Article 50 has been triggered and the UK will, most likely, leave the EU on 29 March 2019. Now that the countdown has begun, the focus has returned to assessing what Brexit will mean for businesses based, or trading, in the UK.

This briefing considers the impact Brexit will have on IP portfolios that include EU-wide rights. The UK government has yet to provide any guidance for IP owners, or IP professionals, and so some of the content of this briefing is, unavoidably, an educated best guess. In addition, much depends on the outcome of the EU/UK exit negotiations.

How Could This Affect Me?

Current EU-wide IP rights, such as the EU trade mark (EUTM) and the registered Community design (RCD), will continue to apply in the UK until the UK exits the EU. Following exit, it is likely that:

EU rights will continue to cover the remaining 27 EU member states but cease to be valid in the UK.

A mechanism will be created whereby owners of EUTMs can secure ongoing protection for their marks in the UK. Most likely the UKIPO, automatically or on request, will grant a UK trade mark which will replace the EUTM in the UK. The same is likely to happen for RCDs.

IP infringements will have to be separately litigated in the UK and EU and pan-European injunctions will no longer cover the UK.

The existing European patent system will be unaffected but the new Unitary Patent, once (and perhaps if) it comes into force, is an EU animal and so is unlikely to cover the UK. The future of the Unified Patent Court will depend on the outcome of the exit negotiations.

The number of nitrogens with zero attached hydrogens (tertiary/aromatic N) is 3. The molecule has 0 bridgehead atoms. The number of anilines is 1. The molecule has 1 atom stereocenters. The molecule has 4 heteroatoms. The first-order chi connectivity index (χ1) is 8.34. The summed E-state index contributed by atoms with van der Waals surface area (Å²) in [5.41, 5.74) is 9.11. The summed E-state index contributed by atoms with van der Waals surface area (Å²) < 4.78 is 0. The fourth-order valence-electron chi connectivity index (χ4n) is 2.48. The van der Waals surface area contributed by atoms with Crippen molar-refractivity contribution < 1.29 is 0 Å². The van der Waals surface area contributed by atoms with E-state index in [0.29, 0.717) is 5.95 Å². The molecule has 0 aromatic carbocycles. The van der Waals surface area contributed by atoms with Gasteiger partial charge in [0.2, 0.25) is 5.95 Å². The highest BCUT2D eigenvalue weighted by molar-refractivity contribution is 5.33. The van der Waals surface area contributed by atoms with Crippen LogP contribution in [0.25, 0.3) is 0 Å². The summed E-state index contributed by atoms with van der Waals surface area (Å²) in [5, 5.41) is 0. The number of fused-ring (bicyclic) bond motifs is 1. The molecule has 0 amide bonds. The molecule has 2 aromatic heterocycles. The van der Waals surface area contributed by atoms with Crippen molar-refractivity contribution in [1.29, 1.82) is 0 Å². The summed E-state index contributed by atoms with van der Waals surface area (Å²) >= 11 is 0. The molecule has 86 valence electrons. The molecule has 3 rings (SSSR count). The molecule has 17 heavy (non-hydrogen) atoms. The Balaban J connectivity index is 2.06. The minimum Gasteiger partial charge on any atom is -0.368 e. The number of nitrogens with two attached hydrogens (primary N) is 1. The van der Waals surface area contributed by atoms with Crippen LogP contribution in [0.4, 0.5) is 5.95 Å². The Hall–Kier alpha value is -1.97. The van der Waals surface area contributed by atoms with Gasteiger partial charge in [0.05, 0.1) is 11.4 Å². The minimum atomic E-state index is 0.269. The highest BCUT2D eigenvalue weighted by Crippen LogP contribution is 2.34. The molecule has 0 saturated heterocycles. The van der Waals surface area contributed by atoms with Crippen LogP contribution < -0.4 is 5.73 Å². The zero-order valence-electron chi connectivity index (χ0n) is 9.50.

The Exit Scenarios

Immediately after the referendum, a number of possible exit scenarios for the UK were mooted. These included the Norway model (the UK would become a member of the EEA and EFTA with access to the single market) and, at the other end of the spectrum, the WTO model (which would see the UK break from the EU to rely solely on WTO trade rules). It has since become apparent that a "hard Brexit" is a real possibility indeed Prime Minister Theresa May has repeatedly indicated that she would be prepared to leave the EU without a deal rather than agree to a "bad deal" for the UK.

Generally, the closer the post-Brexit relationship between the UK and EU, the lesser the impact on IP rights will be. However, some consequences for IP will follow regardless of the nature of the future relationship between the UK and EU.


The UK's participation in the existing European patent system will be unaffected by Brexit. The system is governed by the European Patent Convention and is independent of the EU. Indeed, nonEU members, including Norway, Switzerland and Turkey, are signatories to the Convention and participate in the system. Following Brexit, UK and non-UK patentees would, as they can now, be able to make a central application to the European Patent Office (EPO) designating the UK and, via that route, obtain national UK patent rights.

However, most EU states are close to implementing a new near EU-wide patent, known as the "Unitary Patent". This new Unitary Patent will be obtained through the EPO in a manner identical to that used for existing EPC patent applications: a single application will be filed at the EPO, designating all EU states. Within a month after grant by the EPO, the patent owner will have the option to file a request for unitary effect. This will lead to the patent then becoming a single Unitary Patent in all the EU member states that have signed up to the new patent system and have ratified the relevant agreements as of the date the request is filed.